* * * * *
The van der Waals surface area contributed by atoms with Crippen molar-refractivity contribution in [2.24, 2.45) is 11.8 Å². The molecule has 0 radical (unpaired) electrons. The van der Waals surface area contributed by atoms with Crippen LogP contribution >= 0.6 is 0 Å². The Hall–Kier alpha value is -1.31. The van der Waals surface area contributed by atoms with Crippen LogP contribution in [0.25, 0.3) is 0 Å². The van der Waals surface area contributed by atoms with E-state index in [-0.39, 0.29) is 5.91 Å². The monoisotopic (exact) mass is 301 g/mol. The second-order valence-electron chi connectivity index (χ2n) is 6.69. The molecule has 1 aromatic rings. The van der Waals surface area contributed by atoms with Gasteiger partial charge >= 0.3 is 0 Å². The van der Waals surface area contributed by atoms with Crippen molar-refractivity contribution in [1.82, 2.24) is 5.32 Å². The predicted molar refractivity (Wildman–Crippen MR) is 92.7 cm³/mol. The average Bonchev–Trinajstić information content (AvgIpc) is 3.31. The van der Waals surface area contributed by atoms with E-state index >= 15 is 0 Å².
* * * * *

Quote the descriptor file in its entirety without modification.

The van der Waals surface area contributed by atoms with Crippen molar-refractivity contribution in [2.24, 2.45) is 11.8 Å². The molecule has 0 radical (unpaired) electrons. The van der Waals surface area contributed by atoms with Crippen LogP contribution >= 0.6 is 0 Å². The Hall–Kier alpha value is -1.31. The van der Waals surface area contributed by atoms with Crippen LogP contribution in [0.25, 0.3) is 0 Å². The van der Waals surface area contributed by atoms with E-state index in [-0.39, 0.29) is 5.91 Å². The monoisotopic (exact) mass is 301 g/mol. The second-order valence-electron chi connectivity index (χ2n) is 6.69. The molecule has 1 aromatic rings. The van der Waals surface area contributed by atoms with Gasteiger partial charge >= 0.3 is 0 Å². The van der Waals surface area contributed by atoms with Crippen molar-refractivity contribution in [1.82, 2.24) is 5.32 Å². The predicted molar refractivity (Wildman–Crippen MR) is 92.7 cm³/mol. The average Bonchev–Trinajstić information content (AvgIpc) is 3.31. The van der Waals surface area contributed by atoms with E-state index >= 15 is 0 Å².